Tuesday 23 April 2019

Royal polo pal Marquis of Waterford leaves €8m and prized horses

The 8th Marquis believed there was a curse hanging over the Beresford family after his ancestors suffered violent deaths

TO THE MANOR BORN: The current Lord Waterford, at Curraghmore House, Co Waterford. Photo: Patrick Browne
TO THE MANOR BORN: The current Lord Waterford, at Curraghmore House, Co Waterford. Photo: Patrick Browne
Liam Collins

Liam Collins

The Marquis of Waterford, a polo-playing pal and one-time team-mate of the Duke of Edinburgh, has left almost €8m in his will.

John Hubert De La Poer Beresford left his stately home and estates at Curraghmore, Portlaw, Co Waterford, to his successor Henry Nicholas, the Earl of Tyrone. His sons Lord Charles and Lord James Beresford were bequeathed his polo ponies, and his groom, David Keane, was left a gelding of his choice from the Curraghmore stud.

The last clause of his will specified that: "I wish to be buried in Clonegam before the hour of noon, the service not to exceed one hour."

The 8th Marquis of Waterford died on February 11, 2015, at the age of 81 leaving an estate valued at €7,968,747. Born in 1933, he succeeded to the title and estates in Waterford at the age of one, after his 33-year-old father died in a shooting accident in the gun room of the family home at Curraghmore, which was built on an old castle belonging to the Power family, the origins of which date to 1654.

The Marquis always believed that the Beresfords laboured under a family curse - the 3rd Marquis broke his neck in a hunting accident; the 5th shot himself; the 6th drowned in a river on the estate in 1911.

Apart from his own father's tragic death, other members of the family died in unusual circumstances - there was a fatal railway accident, while another was killed by a runaway horse. A round tower erected on the estate commemorates the 12-year-old son of the 1st Marquis who was killed jumping his horse over a forecourt railing.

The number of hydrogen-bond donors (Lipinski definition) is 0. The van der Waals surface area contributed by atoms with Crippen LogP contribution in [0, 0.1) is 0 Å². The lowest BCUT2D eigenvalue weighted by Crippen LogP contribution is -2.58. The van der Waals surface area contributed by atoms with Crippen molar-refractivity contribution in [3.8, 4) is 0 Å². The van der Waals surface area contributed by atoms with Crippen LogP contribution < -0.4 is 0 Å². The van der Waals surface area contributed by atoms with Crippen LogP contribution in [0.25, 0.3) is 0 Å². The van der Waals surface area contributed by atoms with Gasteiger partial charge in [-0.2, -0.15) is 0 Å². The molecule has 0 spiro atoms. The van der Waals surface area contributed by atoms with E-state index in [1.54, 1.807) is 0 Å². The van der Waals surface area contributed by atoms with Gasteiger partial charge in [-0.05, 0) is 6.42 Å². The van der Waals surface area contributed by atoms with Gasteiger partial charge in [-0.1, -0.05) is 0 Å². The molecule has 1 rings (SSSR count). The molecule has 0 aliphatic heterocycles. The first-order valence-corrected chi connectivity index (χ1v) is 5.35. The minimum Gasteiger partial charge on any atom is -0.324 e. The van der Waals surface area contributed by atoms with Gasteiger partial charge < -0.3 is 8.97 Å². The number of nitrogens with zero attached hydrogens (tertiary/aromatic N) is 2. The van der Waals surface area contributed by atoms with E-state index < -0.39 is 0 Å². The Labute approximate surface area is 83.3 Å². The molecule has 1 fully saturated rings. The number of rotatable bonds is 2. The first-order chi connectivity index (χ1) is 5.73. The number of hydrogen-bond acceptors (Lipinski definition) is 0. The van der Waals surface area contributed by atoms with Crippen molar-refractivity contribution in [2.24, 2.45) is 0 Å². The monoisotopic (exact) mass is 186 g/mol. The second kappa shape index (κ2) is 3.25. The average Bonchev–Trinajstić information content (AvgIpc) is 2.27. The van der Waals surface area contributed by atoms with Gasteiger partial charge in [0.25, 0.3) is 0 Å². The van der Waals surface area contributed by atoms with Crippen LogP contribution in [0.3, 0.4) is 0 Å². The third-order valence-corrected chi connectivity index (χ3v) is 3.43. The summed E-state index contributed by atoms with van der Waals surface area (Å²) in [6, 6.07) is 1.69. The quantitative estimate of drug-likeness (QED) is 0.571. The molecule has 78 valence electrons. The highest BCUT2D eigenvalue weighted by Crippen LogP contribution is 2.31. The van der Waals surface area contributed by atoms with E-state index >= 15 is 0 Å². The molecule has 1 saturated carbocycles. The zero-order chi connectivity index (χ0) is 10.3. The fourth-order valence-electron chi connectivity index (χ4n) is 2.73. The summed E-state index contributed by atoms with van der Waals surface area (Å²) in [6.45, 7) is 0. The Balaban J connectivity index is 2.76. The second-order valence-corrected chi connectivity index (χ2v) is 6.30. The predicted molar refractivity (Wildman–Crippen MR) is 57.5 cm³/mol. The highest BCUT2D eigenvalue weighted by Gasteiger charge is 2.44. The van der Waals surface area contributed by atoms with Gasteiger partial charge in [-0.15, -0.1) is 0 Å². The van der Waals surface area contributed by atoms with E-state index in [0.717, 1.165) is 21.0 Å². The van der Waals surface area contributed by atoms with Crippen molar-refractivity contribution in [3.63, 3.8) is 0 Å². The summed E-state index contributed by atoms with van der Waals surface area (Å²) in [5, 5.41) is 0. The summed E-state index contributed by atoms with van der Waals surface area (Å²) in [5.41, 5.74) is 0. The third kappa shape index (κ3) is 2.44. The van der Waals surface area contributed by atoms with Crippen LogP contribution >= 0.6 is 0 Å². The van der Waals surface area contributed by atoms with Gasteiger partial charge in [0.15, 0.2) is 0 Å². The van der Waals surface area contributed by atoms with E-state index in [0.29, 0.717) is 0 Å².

Educated at Eton, 'Waterford' as he was known, became the youngest ever member of the Irish Turf Club. But polo was his real passion and for 12 years from 1960 to 1972 he played on the Duke of Edinburgh's Windsor Park team, becoming an intimate of the royals.

His own Curraghmore team, made up of himself and his sons, enjoyed success at home and abroad. He was also a successful businessman and a director of the oil exploration company Kenmare Resources.

In one tempestuous match in 1962, both he and the Duke of Edinburgh fell heavily when their ponies collided in Windsor Great Park. Shortly after, 'Waterford' was rushed to hospital with a deep eye wound when a ball hit by an Argentine player struck him.

In his will, which went to probate in Dublin last week, he nominated his eldest son Henry as his successor to the 3,500-acre Curraghmore Estate, the title of Marquis and as governing director of the family interests.

He left his three other children, Lord Charles, Lady Alice and Lord James Beresford €40,000 each as well as bequests to his grandchildren.

He left all his personal belongings, apart from his polo ponies, to his wife Lady Caroline, originally Wyndham-Quin, younger daughter of the 6th Earl of Dunraven and Mount-Earl.

He also left a pair of Purdy shotguns to his son, Lord Charles, his wine cellar to his wife and all the paintings bought during his lifetime, excluding Munnings' Early Morning Newmarket, to be divided among his wife and daughter.

The will also specified that "as far as practicable" his wife was to remain in Curraghmore for her lifetime and he expressed a wish that his son Henry would take responsibility for the upkeep and maintenance of Clonegam Church and graveyard.

Curraghmore House was originally a Norman keep but later was subsumed by a Victorian mansion.

Landscaped gardens look out on 3,000 acres of land where the de la Poer family has lived for more than 800 years.

Sunday Independent

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